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Brian Burke: the latter-day Punch Imlach? Irony as Bruins use Leaf pick to take London center?

One of the intriguing things about Brian Burke is that, in addition to being an outstanding, savvy and experienced hockey guy, he is also part carnival-barker, salesman and entertainer.

While we are talking about very different people and very different eras, there are some similarities between the current Leaf GM and long-time Maple Leaf coach and GM Punch Imlach (left). Of course, there are all kinds of personality differences and the circumstances were obviously very different in hockey in the late ’50s and 1960s in the old six-team NHL. Imlach, for example, relied on King Clancy as his sole confidante, while Burke surrounds himself with a number of smart hockey guys like Nonis and Poulin, to name only two.

But both Imlach and Burke like tough players (Bradley Ross, drafted in the second round by Burke on Saturday, just the latest example) and players with a more than a pinch of talent, too. Imlach wanted tough skilled guys like Bert Olmstead, Bobby Baun and Bobby Pulford, but he also needed the sublime skill and tenaciousness of kids like Dave Keon and Dick Duff. We know Burke loves toughness, but he well recognizes that he needs the Kessels' of the world to build a top team.

Punch knew how to grab attention, and wasn’t afraid to say things that might ruffle feathers. Burke certainly falls into that category. Imlach had a simmering, almost palpable running feud with Montreal’s legendary former star player and long-time coach Toe Blake. Burkie, as we all know, was ticked with Edmonton’s Kevin Lowe a few years back, and that situation lingered publicly for some time, though that relationship is now repaired.

Punch was respected by some players, loathed by others. Burke, on the other hand, engenders universal respect, because he will stand up for his players and does everything he can to be straight in his dealings with them. He’s much better than Punch at putting himself in the shoes of his players.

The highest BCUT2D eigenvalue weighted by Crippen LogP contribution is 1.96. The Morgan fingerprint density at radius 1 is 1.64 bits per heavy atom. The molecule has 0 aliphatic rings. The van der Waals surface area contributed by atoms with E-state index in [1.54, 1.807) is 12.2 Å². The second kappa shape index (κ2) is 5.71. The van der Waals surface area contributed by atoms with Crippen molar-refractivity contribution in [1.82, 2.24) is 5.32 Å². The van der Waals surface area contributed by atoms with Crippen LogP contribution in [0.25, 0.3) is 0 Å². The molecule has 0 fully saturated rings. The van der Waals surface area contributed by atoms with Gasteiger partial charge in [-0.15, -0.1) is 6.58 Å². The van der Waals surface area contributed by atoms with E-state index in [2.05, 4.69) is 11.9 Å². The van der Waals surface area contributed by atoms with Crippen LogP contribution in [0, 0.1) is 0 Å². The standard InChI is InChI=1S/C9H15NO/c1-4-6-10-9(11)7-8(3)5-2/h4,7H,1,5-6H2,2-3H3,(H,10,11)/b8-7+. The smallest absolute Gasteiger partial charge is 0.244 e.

It's fair to say that with both men, it was/is their way or the highway.

Punch loved talking to—and taking on—the media, as does Burke. Of course, Burke’s media platform is much bigger in 2010 than was Imlach’s fifty years ago, but even back then, Toronto had three daily newspapers (Star, Globe and Telegram) and several radio and TV stations that followed the fortunes of the Leafs closely. In a sense, they were the only game in town—no Jays, no Raptors. So when Imlach spoke, he made news just about every time.

Late in the 1958-’59 season, Imlach’s Leafs were way behind in the standings. Making the playoffs seemed highly unlikely. Yet Punch rather boldly (some thought stupidly) predicted that the Leafs would make it in. They did, needing a huge late-season run and a win on the road in Detroit on the last night of the season to sneak by the Rangers. They went on to make the finals against Montreal.

One of Imlach’s most famous statements was made to then Montreal beat writer Red Fisher (if you’re interested in hearing my recent interview with Red, click on the “new audio" tab of this site) just prior to the 1967 Stanley Cup finals. The Leafs had upset the Hawks in six tough games to get to the finals, while Montreal had swept aside the young New York Rangers in four straight. A young 21 year-old goalie by the name of Rogatien Vachon had emerged late in the year as the Habs’ goalie (I seem to recall to Gump Worsley had been injured). Vachon was outstanding in the first playoff round. He did not have the goaltending pedigree that some young players had and had kind of come out of nowhere. So Imlach stirred the pot, telling Fisher that, “no Junior ‘B’ goalie” is going to beat the Leafs. Fisher’s story made huge news across Canada, and Imlach had, again, put his team squarely on the hot seat against the heavily-favored Habs.